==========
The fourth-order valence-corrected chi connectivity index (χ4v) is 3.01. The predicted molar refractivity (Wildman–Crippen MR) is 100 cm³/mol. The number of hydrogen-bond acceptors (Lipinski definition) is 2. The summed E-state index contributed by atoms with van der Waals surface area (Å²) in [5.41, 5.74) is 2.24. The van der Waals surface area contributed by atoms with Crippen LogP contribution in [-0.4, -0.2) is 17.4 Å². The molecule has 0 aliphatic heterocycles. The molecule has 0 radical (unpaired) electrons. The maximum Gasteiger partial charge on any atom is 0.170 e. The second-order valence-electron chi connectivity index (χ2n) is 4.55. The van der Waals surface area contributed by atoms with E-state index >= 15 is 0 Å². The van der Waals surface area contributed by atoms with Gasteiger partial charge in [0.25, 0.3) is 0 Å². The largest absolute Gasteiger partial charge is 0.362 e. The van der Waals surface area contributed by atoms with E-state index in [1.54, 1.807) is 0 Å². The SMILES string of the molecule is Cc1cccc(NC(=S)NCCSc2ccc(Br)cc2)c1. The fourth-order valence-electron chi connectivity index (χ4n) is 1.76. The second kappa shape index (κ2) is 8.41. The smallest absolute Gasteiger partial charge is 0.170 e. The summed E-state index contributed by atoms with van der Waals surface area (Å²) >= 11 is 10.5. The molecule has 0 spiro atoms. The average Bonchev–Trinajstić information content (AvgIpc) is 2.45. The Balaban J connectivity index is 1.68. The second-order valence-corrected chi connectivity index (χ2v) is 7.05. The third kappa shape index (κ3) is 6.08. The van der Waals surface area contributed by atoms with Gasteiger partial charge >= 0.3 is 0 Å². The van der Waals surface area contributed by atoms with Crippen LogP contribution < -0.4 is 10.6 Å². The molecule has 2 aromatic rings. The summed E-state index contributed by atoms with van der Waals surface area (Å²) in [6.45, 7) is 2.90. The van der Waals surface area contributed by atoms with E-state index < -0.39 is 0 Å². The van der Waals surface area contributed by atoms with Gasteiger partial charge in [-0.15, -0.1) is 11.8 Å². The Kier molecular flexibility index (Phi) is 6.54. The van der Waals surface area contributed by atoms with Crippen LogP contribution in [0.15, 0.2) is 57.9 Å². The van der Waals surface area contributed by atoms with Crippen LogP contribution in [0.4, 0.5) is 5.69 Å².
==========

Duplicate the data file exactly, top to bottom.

The fourth-order valence-corrected chi connectivity index (χ4v) is 3.01. The predicted molar refractivity (Wildman–Crippen MR) is 100 cm³/mol. The number of hydrogen-bond acceptors (Lipinski definition) is 2. The summed E-state index contributed by atoms with van der Waals surface area (Å²) in [5.41, 5.74) is 2.24. The van der Waals surface area contributed by atoms with Crippen LogP contribution in [-0.4, -0.2) is 17.4 Å². The molecule has 0 aliphatic heterocycles. The molecule has 0 radical (unpaired) electrons. The maximum Gasteiger partial charge on any atom is 0.170 e. The second-order valence-electron chi connectivity index (χ2n) is 4.55. The van der Waals surface area contributed by atoms with E-state index >= 15 is 0 Å². The van der Waals surface area contributed by atoms with Gasteiger partial charge in [0.25, 0.3) is 0 Å². The largest absolute Gasteiger partial charge is 0.362 e. The van der Waals surface area contributed by atoms with E-state index in [1.54, 1.807) is 0 Å². The SMILES string of the molecule is Cc1cccc(NC(=S)NCCSc2ccc(Br)cc2)c1. The fourth-order valence-electron chi connectivity index (χ4n) is 1.76. The second kappa shape index (κ2) is 8.41. The smallest absolute Gasteiger partial charge is 0.170 e. The summed E-state index contributed by atoms with van der Waals surface area (Å²) >= 11 is 10.5. The molecule has 0 spiro atoms. The average Bonchev–Trinajstić information content (AvgIpc) is 2.45. The Balaban J connectivity index is 1.68. The second-order valence-corrected chi connectivity index (χ2v) is 7.05. The third kappa shape index (κ3) is 6.08. The van der Waals surface area contributed by atoms with Gasteiger partial charge >= 0.3 is 0 Å². The van der Waals surface area contributed by atoms with Crippen LogP contribution < -0.4 is 10.6 Å². The molecule has 2 aromatic rings. The summed E-state index contributed by atoms with van der Waals surface area (Å²) in [6.45, 7) is 2.90. The van der Waals surface area contributed by atoms with E-state index < -0.39 is 0 Å². The van der Waals surface area contributed by atoms with Gasteiger partial charge in [-0.15, -0.1) is 11.8 Å². The Kier molecular flexibility index (Phi) is 6.54. The van der Waals surface area contributed by atoms with Crippen LogP contribution in [0.15, 0.2) is 57.9 Å². The van der Waals surface area contributed by atoms with Crippen LogP contribution in [0.4, 0.5) is 5.69 Å².